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The white male gaze that drives child sex tourism

  • 27 July 2015

Many years ago, when one of my uncles learned that I was engaged to an Australian, the first thing he wanted to know was how old my fiancé was.

He found it reassuring that there was only three years' difference in age, saying that many foreign pedophiles were known to be Australian. I was in my 20s then, so my uncle's concern was touching and a bit offensive. But it did speak to the enormity of a problem that not many Australians grasp.

For her latest essay in The Monthly, Margaret Simons visited the Philippine city of Angeles, speaking to women in the red light district and meeting the children abandoned by Australian fathers who had gone there as tourists.

The women look like me, though they are much younger. I feel uncomfortable that photos of their children were published in this context. Something in the small faces reminds me of my son.

In reality, Angeles is only one of several Philippine destinations for foreign sex tourists. Given the mix of official complicity (prostitution is illegal), absence of regulation and the sort of poverty that makes choice meaningless, many sex workers are underage. I doubt that tourists would bother checking; brothel-keepers lie.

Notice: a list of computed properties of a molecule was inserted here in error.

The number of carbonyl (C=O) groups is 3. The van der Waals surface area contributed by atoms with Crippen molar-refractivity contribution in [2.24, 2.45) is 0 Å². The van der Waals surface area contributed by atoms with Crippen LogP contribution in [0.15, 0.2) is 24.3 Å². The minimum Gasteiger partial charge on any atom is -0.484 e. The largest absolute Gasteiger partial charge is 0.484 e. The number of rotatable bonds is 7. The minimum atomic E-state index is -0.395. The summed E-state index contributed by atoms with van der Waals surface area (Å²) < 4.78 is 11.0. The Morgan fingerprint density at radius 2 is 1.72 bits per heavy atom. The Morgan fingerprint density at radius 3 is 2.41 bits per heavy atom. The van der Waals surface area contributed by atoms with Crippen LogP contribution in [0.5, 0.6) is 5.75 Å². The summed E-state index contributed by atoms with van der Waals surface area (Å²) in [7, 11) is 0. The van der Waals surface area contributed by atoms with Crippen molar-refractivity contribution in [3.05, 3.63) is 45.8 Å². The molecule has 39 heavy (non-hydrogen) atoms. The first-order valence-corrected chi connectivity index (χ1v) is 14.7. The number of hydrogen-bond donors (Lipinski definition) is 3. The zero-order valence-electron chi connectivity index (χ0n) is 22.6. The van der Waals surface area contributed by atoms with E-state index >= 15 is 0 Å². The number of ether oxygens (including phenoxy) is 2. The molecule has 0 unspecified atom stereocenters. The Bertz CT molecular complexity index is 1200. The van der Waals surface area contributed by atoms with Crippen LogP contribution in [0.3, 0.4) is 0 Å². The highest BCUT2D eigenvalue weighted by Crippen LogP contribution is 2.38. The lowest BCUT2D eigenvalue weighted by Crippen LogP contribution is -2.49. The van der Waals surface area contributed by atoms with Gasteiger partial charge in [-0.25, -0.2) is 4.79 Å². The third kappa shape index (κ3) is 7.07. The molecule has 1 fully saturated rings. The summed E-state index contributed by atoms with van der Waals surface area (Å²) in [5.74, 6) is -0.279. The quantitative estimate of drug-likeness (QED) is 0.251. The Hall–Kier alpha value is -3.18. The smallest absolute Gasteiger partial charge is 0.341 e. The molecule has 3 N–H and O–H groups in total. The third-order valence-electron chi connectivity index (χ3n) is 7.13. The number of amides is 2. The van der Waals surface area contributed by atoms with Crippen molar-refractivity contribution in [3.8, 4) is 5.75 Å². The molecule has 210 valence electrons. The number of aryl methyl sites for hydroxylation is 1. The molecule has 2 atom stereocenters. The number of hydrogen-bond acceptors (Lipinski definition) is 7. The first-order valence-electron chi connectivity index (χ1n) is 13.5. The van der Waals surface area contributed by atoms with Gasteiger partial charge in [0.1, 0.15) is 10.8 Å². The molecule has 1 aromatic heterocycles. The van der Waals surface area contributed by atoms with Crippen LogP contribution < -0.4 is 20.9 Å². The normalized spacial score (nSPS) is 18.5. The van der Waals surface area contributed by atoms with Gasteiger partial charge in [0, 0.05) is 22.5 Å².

The same conditions that draw sex tourists to the Philippines draw child pornographers and pedophiles. In February, an Australian man named Peter Scully was arrested for raping and trafficking children.

He allegedly produced child pornography videos to sell online. The body of a 12-year old girl was found at his former house, though he is yet to be charged for murder. The total number of victims varies in reports but since moving to Mindanao in 2011, Scully is believed to have abused between 8 to 11 children, including an 18-month old.

I remember the heavy pall over the phone when my sister and I discussed the case. This man had walked freely in the streets of our home town.

The Scully case, though extreme, is not isolated. In an international police operation in 2014, three Australians were among 11 foreigners arrested in the Philippines for child sexual abuse and pornography. On the one hand, it is no small thing when such arrests are made. They are the result of diligent, collaborative investigations across borders. On the other hand, the scale of abuse exposes failures in harm prevention.

Under the Keating Government, extra territorial offences were brought within jurisdiction, specifically sexual intercourse and various acts of indecency with